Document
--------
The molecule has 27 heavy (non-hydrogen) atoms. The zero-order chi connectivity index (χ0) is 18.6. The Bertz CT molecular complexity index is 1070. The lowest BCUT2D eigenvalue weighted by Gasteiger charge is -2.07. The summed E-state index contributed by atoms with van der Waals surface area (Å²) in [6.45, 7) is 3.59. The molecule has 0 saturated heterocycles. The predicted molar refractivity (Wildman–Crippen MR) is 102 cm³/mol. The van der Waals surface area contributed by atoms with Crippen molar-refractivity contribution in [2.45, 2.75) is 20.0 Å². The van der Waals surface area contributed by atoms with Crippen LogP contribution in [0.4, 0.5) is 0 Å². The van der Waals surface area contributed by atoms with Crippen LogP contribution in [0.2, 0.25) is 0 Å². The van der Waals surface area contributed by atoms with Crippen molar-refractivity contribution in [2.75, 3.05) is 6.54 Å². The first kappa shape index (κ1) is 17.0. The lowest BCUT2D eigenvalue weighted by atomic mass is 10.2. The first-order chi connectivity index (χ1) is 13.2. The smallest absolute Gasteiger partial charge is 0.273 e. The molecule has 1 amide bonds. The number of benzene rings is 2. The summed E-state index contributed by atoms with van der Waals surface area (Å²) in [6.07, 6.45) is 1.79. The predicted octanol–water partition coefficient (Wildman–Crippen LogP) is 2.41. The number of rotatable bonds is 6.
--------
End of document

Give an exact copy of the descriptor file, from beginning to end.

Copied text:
The molecule has 27 heavy (non-hydrogen) atoms. The zero-order chi connectivity index (χ0) is 18.6. The Bertz CT molecular complexity index is 1070. The lowest BCUT2D eigenvalue weighted by Gasteiger charge is -2.07. The summed E-state index contributed by atoms with van der Waals surface area (Å²) in [6.45, 7) is 3.59. The molecule has 0 saturated heterocycles. The predicted molar refractivity (Wildman–Crippen MR) is 102 cm³/mol. The van der Waals surface area contributed by atoms with Crippen molar-refractivity contribution in [2.45, 2.75) is 20.0 Å². The van der Waals surface area contributed by atoms with Crippen LogP contribution in [0.4, 0.5) is 0 Å². The van der Waals surface area contributed by atoms with Crippen LogP contribution in [0.2, 0.25) is 0 Å². The van der Waals surface area contributed by atoms with Crippen molar-refractivity contribution in [2.75, 3.05) is 6.54 Å². The first kappa shape index (κ1) is 17.0. The lowest BCUT2D eigenvalue weighted by atomic mass is 10.2. The first-order chi connectivity index (χ1) is 13.2. The smallest absolute Gasteiger partial charge is 0.273 e. The molecule has 1 amide bonds. The number of benzene rings is 2. The summed E-state index contributed by atoms with van der Waals surface area (Å²) in [6.07, 6.45) is 1.79. The predicted octanol–water partition coefficient (Wildman–Crippen LogP) is 2.41. The number of rotatable bonds is 6.